P4P Stories from the field

A closer look at the farmers whose lives are being changed by P4P.

Purchasing Pulses to Support Women Producers

As the largest humanitarian agency fighting hunger worldwide, the World Food Programme (WFP) reaches an average of 80 million people each year with life-saving food assistance. We also work to eradicate the root causes of hunger; one way we do this is by sourcing our food in ways that build stronger and more inclusive food systems.

In 2008, we launched Purchase for Progress (P4P) to explore how to source food more directly from the small-scale farmers. Purchasing earlier in the supply chain means a great deal of logistical challenges.

Dairy Supply Chains and School Meals Benefit from WFP’s Pilot Yogurt Initiative in Burkina Faso

Since 2004, WFP and the Government of Burkina Faso have been working together to support nutrition and education—especially for girls—in the Sahel region. Today, more than 2,200 students are benefitting from nutritious, locally-produced yogurt in these school meals. Under this project, milk produced by small-scale livestock breeders is processed into yogurt by local women’s associations. WFP then purchases the yogurt for distribution in schools.

Zambia: United Nations Support helps Chimpili Cooperative to Thrive

The combined efforts of the three Rome-based agencies allow smallholder farmers to access comprehensive support that a single agency could not provide alone. Each agency brings its own expertise to the table, combining FAO’s technical expertise in agriculture and natural resource management, IFAD’s policy dialogue and strong linkages with the Government and WFP’s logistics expertise and demand. Although the work of these agencies is complementary, differing business models, implementation areas and project cycles can sometimes make collaboration challenging.

South Sudanese Farmers Progress Despite Conflict

Following many years of internal conflict, the Republic of South Sudan gained independence from the Republic of the Sudan in July 2011. Renewed conflict began in December 2013. As of July 2015, 4.6 million people, 40 percent of the population, were estimated to be facing the risk of acute hunger. The World Food Programme (WFP) provides lifesaving emergency food assistance for the most vulnerable populations, despite facing funding shortfalls and a great deal of logistical challenges.

Today, conflict continues to disrupt markets and forces people to flee their homes and farms.

Five Facts about Linking Smallholder Farmers to Markets in Liberia

Despite steady improvements in agricultural production in recent years, Liberia remains a food-deficit country and depends heavily on international imports. Farmers’ organizations generally have limited storage, processing and marketing capacity. This lack of infrastructure makes it difficult for farmers to access major regional markets. In addition, cooperatives do not have access to the financial services needed to effectively manage the agricultural value chain. The majority of smallholder farmers in Liberia are women.

How Farming Families Benefit from Nutrition-Sensitive Agriculture

Defining nutrition-sensitive agriculture

According to the 2013 Lancet Series on Maternal and Child Nutrition, nutrition-sensitive agriculture consists of interventions or programmes in the agriculture sector that address the underlying determinants of fetal and child nutrition and development—food security; adequate caregiving resources at the maternal, household and community levels; and access to health and a safe and hygienic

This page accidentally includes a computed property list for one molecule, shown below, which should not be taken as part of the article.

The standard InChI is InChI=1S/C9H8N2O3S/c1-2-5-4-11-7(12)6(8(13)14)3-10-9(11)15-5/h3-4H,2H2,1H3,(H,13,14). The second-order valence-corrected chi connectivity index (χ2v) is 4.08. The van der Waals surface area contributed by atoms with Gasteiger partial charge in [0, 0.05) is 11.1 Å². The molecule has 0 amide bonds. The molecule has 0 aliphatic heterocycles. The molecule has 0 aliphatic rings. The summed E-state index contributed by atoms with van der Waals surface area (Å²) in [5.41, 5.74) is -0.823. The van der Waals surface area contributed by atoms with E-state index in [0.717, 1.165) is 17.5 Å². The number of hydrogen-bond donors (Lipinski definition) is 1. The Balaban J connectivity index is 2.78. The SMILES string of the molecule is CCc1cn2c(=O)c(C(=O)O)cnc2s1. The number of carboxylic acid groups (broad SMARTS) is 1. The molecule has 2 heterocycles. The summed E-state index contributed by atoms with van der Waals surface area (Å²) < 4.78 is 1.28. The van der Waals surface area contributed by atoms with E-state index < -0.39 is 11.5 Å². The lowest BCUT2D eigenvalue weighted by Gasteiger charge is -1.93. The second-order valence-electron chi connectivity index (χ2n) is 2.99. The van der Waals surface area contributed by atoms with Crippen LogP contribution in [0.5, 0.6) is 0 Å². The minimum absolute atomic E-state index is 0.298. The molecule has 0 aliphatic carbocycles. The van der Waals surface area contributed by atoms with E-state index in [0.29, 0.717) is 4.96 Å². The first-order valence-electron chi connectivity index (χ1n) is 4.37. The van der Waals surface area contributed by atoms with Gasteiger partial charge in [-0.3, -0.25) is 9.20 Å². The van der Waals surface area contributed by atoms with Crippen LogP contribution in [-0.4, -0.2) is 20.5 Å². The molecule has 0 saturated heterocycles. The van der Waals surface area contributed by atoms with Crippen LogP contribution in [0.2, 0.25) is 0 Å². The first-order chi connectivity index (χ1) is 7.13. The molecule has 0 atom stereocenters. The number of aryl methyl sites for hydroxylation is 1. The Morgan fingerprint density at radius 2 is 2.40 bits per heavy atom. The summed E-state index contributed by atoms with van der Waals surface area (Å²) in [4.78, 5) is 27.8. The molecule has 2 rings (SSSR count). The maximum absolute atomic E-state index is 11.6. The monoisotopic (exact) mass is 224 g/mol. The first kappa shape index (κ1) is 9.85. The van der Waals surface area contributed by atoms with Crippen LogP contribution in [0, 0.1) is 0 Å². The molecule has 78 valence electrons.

Exchange Visits Inspire Pro-Smallholder Efforts

Innovative Aggregation Methods 

The Burkina Faso delegation tours RAB Processors Limited, a private sector company supported by WFP to link smallholders to markets.

In late 2014, Malawi hosted a delegation from Burkina Faso, including representatives from the Ministry of Agriculture, farmers’ organizations and WFP staff. The delegation was particularly interested in the commodity exchange (CEX) and Warehouse Receipts System (WRS), mechanisms that enable smallholder farmers in Malawi to access storage facilities, credit and markets.

5 Facts about Connecting Farmers to Markets in Zambia

1. UN Agencies, NGOs and private sector work together to support smallholders

Smallholder Wilber Munjile obtained a tractor on loan through WFP’s collaboration with NWK services. With income from providing services to other farmers, Wilber is able to meet most of his household’s expenses and service his tractor

In Zambia, P4P brings together numerous partners to help farmers access a broad range of services, such as training, equipment and inputs.

Responding to Farmers’ Needs with Locally-Developed Technology

Increasing farmers’ access to simple technologies for storage, treatment and processing can substantially improve grain quality and contribute to reducing post-harvest losses. In Burkina Faso, P4P-supported farmers’ organizations participated in a WFP action research trial, providing specialized training and access to storage equipment.

Today, P4P is building on the success of the trial in collaboration with a variety of partners, including local entrepreneurs, to provide smallholders with equipment for the post-harvest treatment of crops.

5 Facts About Connecting Smallholders to Markets in Rwanda

The Government is expanding pro-smallholder support under “Common P4P”

Muhawenimana Triphonie uses her mobile phone to get information on market prices. Using this information, and marketing skills learned under P4P, she is now able to earn fair prices for her maize.

The Government of Rwanda is taking ownership of and scaling up P4P under a state-run initiative called “Common P4P” (CP4P), which increases the reach of effort to support smallholder farmers.